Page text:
Anyway, it'll be fascinating to get an update - the shift - in which demographics and which regions now think what about Brexit.
    The worst would be that the election, the 'mandate for Brexit' isn't fought over Brexit at all but all the other tired old issues.
    • CommentAuthorbarney
    • CommentTimeApr 19th 2017
     
    It's a general election not a re run of BREXIT

    PMTM has called everyone's bluff and will have a thumping great majority - and a mandate for BREXIT that can't be argued with

    She will also put the least funny Krankie back in her box for a good wee while and will annihilate Comrade Corbyn and the Abbotasaurus

    She's played a blinder - I'm tempted to buy her a new handbag

    Barney
    • CommentAuthorEd Davies
    • CommentTimeApr 19th 2017 edited
     
    Posted By: barneyIt's a general election not a re run of BREXIT
    Yeah, right…
      mail-small.jpg
    •  
      CommentAuthorfostertom
    • CommentTimeApr 19th 2017
     
    Posted By: barneyIt's a general election not a re run of BREXIT
    They can't have it both ways - getting a
    Posted By: barneymandate for BREXIT
    - so the referendum apparently wasn't that after all? Or its authority has quickly evaporated with the short passage of time, second thoughts etc?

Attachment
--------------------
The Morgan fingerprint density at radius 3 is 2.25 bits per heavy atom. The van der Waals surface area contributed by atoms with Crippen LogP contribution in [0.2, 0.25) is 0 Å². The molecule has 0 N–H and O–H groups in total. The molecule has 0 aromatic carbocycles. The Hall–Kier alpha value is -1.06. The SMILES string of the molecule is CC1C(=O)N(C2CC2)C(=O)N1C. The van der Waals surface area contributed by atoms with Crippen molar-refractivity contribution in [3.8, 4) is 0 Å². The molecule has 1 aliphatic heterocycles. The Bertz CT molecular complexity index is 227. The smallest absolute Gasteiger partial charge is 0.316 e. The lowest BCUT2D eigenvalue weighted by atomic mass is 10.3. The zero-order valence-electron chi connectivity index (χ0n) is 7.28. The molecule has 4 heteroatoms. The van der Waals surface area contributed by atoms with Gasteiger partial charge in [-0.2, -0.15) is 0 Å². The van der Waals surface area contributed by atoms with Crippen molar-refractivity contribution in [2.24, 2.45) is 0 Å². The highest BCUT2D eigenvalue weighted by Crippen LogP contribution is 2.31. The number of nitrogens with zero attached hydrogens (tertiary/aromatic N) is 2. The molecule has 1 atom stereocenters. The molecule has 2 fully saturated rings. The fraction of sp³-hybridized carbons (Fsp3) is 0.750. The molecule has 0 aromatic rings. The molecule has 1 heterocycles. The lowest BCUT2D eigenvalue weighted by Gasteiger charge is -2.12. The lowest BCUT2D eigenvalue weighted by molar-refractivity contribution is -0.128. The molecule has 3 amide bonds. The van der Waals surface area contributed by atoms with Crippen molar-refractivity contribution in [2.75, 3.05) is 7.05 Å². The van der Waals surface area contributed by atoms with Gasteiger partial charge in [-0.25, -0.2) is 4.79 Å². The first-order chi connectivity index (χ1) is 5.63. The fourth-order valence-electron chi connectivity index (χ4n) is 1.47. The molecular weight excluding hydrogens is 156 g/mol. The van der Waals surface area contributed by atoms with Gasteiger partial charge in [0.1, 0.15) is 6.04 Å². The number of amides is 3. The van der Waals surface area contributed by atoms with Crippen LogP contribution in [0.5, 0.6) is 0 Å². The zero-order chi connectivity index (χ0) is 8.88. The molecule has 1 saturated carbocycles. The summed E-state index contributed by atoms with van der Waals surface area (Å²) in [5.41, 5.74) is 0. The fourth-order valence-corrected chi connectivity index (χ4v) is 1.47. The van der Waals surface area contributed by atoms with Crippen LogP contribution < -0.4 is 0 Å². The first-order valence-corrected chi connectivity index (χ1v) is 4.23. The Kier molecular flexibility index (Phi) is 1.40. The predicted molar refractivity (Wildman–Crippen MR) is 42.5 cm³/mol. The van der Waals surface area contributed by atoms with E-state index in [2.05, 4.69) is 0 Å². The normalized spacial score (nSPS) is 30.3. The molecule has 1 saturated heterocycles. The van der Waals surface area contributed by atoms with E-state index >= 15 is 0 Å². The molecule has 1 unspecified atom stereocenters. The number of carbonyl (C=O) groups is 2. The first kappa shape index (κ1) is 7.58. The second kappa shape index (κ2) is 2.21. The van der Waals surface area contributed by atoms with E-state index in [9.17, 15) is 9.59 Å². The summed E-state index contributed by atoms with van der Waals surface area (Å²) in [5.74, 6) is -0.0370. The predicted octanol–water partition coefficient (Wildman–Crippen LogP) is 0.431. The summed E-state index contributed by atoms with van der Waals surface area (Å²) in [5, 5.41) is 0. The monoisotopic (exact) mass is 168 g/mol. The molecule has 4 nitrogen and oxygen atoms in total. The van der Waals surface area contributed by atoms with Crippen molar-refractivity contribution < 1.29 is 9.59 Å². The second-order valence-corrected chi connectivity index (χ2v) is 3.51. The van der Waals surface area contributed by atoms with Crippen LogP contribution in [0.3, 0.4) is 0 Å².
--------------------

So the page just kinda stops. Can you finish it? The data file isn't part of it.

Reminds me of Cameron's intention to 'settle inter-Tory Brexit conflict once and for all' - can of worms. This could be the same - far from foregone conclusion - the one thing that could destroy Tory hegemony right now.

    The danger is that no one will have the courage to defy the referendum vote, step forward and throughly re-open the Brexit question. Failing that, it'll be the usual dreary thing revolving around NHS, penny on income tax etc, not touching Brexit, but hey presto it's a Brexit mandate!
  6.  
    Barney,

    Succinctly put, and funny too :clap::clap:
    •  
      CommentAuthorfostertom
    • CommentTimeApr 19th 2017
     
    Posted By: gyrogearjeremy might not win but theresa may...
    Edit that to 'maggie may' - talk about pulling middle-England knee-jerk strings from the grave!
    • CommentAuthorEd Davies
    • CommentTimeApr 19th 2017
     
    Just a reminder: the referendum was on leaving the EU or not. Those wanting to leave won (by a slim majority) so it gives a mandate for that. It does not give a mandate for destructively rushing into a hard Brexit, treating citizens of other EU countries settled in this country badly and so on. People who accept that England and Wales, at least, are leaving the EU but who oppose the associated nastiness have a perfectly legitimate right to argue their case and for that to be an election issue.

    Still, if the election result shows that sufficient people are having second thoughts then that should be taken into account. I doubt it will, though.
    • CommentAuthorowlman
    • CommentTimeApr 19th 2017
     
    Ed; I don't think EU citizens have been treated badly, AFAIK I think the Government refuses to discuss the issue as a one sided thing, until the EU commits to reciprocal arrangements for UK citizens settled within mainland EU Europe. It appears that its the EU that has been dragging its heels. I don't see a problem with that UK stance.
    The Hard Brexit phrase is no different to the "punishment" words coming from EU officials and certain EU heads of State, Its posture politics prior to the real stuff. Common sense will prevail in the end.
  7.